Why has India called Kulbhushan Jadhav – their own naval officer – “mentally unstable”? Why does it refuse to avail consular access again? Why are they refusing to appoint a lawyer for their captured spy? The Correspondent.PK resolves the mystery.
According to sources, on 16th July the Indian Chargé d’affaires (C’DA) Gaurav Ahluwalia was provided second consular access to Jadhav in the presence of Pakistani officials; the first consular access was provided on 2nd September 2019.
However, Ahluwalia arrived at the meeting with a pre-planned scheme to scuttle plans for any further consular access given by Pakistan.
During the meeting, Gaurav Ahluwalia initiated a quarrel with Kulbhushan Jadhav after which Commander Jadhav was called “mentally unstable” and “inattentive” by the Indian C’DA.
Anguished by the name calling, Jadhav lashed out at the Indian diplomat.
“How can you declare a commissioned senior officer of the Indian Navy mentally unstable? Do you not know the protocols?”
“I am in the most perfect condition, in the right frame of mind and I am fully attentive,” Jadhav said to Gaurav Ahluwalia.
After the altercation, Kulbhushan Jadhav asked the Pakistani official present in the room: “am I very famous in Pakistan?”
The Indian plan
Why did Indian diplomats insult their naval officer? Sources said if India wants continued access to Jadhav, as well as access to all the documentary evidence against the captured spy, they would have to appoint a lawyer which would represent Jadhav in any future review hearing.
However, this would equate to India accepting Pakistani courts’ jurisdiction on the matter of review and reconsideration, and accepting that a Pakistani court will decide any future appeals.
In an effort to stall, India had previously asked – knowing full well that it is not legally possible to do so – to appoint an Indian lawyer to represent Jadhav in a Pakistani court.
Sources indicated that having failed at that, the best option India had was to insult their own naval officer, declare him “mentally unstable”, break all diplomatic norms, and run away from the process altogether.
In a recent interview with Karan Thapar from the Indian publication The Wire, Advisor on National Security and Strategic Policy Planning Dr. Moeed Yusuf had also hinted at Kulbhushan Jadhav’s altercation with the Indian diplomats.
“It is very odd, but the guy [Jadhav] feels distressed for being dumped by his own country and government when this started. He is the one who has said, I am not going to hand over the rights to decide who is going to represent me to the Indian government.”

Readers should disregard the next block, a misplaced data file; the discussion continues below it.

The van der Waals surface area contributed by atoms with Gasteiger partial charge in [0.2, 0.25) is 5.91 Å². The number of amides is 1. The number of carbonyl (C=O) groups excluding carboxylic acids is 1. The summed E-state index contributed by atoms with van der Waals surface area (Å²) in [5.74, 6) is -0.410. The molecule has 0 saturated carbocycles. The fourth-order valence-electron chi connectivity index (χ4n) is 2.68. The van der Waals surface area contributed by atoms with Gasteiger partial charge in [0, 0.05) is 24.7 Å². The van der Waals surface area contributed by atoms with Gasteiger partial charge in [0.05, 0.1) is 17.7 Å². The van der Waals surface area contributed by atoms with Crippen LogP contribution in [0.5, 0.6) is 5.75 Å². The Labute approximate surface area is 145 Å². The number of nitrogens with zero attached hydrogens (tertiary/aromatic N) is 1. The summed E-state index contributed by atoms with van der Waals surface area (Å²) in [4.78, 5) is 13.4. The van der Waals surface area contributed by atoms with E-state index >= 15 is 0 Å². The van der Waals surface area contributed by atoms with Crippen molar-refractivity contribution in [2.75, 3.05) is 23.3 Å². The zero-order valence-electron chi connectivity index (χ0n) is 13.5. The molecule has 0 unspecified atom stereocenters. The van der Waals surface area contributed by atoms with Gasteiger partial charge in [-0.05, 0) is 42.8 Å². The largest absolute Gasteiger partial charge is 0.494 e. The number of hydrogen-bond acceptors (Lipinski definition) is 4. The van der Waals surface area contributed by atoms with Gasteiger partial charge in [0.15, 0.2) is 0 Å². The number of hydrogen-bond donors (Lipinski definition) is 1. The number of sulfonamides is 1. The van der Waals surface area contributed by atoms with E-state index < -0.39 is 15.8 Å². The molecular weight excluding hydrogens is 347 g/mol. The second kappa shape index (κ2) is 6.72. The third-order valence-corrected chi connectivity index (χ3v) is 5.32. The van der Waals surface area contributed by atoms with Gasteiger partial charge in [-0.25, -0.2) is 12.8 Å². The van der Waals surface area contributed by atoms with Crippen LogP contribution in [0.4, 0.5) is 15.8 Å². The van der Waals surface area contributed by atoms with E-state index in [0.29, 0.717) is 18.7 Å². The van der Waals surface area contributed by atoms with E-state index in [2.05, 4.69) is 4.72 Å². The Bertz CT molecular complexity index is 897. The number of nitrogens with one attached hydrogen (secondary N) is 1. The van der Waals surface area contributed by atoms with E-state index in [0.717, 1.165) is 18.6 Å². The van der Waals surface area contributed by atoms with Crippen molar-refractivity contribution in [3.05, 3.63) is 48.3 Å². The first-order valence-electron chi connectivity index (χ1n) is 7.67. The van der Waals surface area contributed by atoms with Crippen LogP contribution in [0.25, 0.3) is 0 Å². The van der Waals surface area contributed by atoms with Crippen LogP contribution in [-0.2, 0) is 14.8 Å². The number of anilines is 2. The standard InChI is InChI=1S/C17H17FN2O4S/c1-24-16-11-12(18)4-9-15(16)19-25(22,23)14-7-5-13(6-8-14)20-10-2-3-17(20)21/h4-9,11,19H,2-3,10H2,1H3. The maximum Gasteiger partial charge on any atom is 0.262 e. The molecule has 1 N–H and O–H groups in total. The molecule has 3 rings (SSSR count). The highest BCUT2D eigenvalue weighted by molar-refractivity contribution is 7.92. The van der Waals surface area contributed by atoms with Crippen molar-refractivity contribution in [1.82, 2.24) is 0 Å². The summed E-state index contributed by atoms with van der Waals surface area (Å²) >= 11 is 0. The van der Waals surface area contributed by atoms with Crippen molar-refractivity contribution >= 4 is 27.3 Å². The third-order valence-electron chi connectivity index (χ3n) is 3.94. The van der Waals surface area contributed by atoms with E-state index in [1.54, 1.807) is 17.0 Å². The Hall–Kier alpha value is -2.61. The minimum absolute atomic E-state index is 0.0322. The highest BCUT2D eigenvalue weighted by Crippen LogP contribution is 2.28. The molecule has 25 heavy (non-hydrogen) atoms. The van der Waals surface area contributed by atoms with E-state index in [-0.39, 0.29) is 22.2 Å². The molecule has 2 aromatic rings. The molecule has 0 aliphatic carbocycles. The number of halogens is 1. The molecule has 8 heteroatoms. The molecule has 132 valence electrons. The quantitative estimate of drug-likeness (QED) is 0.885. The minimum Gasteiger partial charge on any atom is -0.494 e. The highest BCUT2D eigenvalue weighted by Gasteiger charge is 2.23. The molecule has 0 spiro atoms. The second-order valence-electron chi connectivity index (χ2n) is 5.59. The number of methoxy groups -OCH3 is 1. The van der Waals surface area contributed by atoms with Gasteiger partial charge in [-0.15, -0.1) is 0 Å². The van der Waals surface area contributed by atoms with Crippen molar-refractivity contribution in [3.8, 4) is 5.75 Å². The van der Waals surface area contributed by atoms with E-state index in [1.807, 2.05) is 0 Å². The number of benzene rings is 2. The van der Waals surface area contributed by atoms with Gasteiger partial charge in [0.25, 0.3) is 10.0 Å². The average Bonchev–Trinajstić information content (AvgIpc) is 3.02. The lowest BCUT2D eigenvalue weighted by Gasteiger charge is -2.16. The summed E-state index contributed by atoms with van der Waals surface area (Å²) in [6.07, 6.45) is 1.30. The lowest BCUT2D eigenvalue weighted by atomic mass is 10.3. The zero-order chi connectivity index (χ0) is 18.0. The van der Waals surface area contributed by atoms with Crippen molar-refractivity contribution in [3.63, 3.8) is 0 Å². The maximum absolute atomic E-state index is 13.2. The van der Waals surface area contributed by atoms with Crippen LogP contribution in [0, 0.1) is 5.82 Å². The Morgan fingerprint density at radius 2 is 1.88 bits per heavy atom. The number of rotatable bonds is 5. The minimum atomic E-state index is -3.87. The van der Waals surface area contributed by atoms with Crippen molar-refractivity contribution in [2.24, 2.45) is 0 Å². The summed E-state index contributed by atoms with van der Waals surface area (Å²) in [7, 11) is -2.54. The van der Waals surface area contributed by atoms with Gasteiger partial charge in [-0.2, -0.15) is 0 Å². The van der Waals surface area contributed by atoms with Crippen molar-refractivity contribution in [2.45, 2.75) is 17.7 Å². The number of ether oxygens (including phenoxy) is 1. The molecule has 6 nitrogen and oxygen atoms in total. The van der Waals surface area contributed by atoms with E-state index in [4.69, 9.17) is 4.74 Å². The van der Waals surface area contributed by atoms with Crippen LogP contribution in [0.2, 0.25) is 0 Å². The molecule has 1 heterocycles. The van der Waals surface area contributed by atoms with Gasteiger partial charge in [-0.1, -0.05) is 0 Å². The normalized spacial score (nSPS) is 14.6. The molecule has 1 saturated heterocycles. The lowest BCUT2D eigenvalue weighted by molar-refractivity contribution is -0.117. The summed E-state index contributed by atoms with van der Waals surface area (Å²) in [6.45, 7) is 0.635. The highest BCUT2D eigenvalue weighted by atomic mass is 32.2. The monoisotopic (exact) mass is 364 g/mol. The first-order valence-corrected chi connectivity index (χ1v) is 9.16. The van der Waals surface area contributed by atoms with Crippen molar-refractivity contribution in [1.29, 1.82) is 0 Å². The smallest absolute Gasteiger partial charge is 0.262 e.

Indicating that India is dragging its feet on the matter, Dr Yusuf said, “two consular meetings have been provided, the third one has been offered for long, and Khulbushan Jadhav, the agent of terrorism in Pakistan, said I want to pursue the mercy petition instead.”
The former Indian naval officer Kulbhushan Jadhav was arrested on March 2016 in Balochistan. He was convicted of planning espionage and sabotage and sentenced to death by a military tribunal. In an expected move, India tried to distance itself from on-duty commander and claimed Jadhav retired from the Navy in 2001.
India took the position that Jadhav was running a logistics business in the Iranian port of Chabahar and he was captured from Iran not in Balochistan. India demanded the release and acquittal of its spy and diplomatic access.
Pakistan denied all demands, following which India took the case to the International Court of Justice (ICJ). In 2019 the ICJ gave a verdict in favour of Pakistan as the court did not order the acquittal and release of Jadhav. The ICJ had three binding observations; that the death sentence be stayed, consular access be provided, and a review and reconsideration process be started.
Pakistan has done all three. However, once consular access was provided, India realized that it would have to accept Pakistan’s jurisdiction to proceed, which has ultimately led to all these schemes designed to stall for time.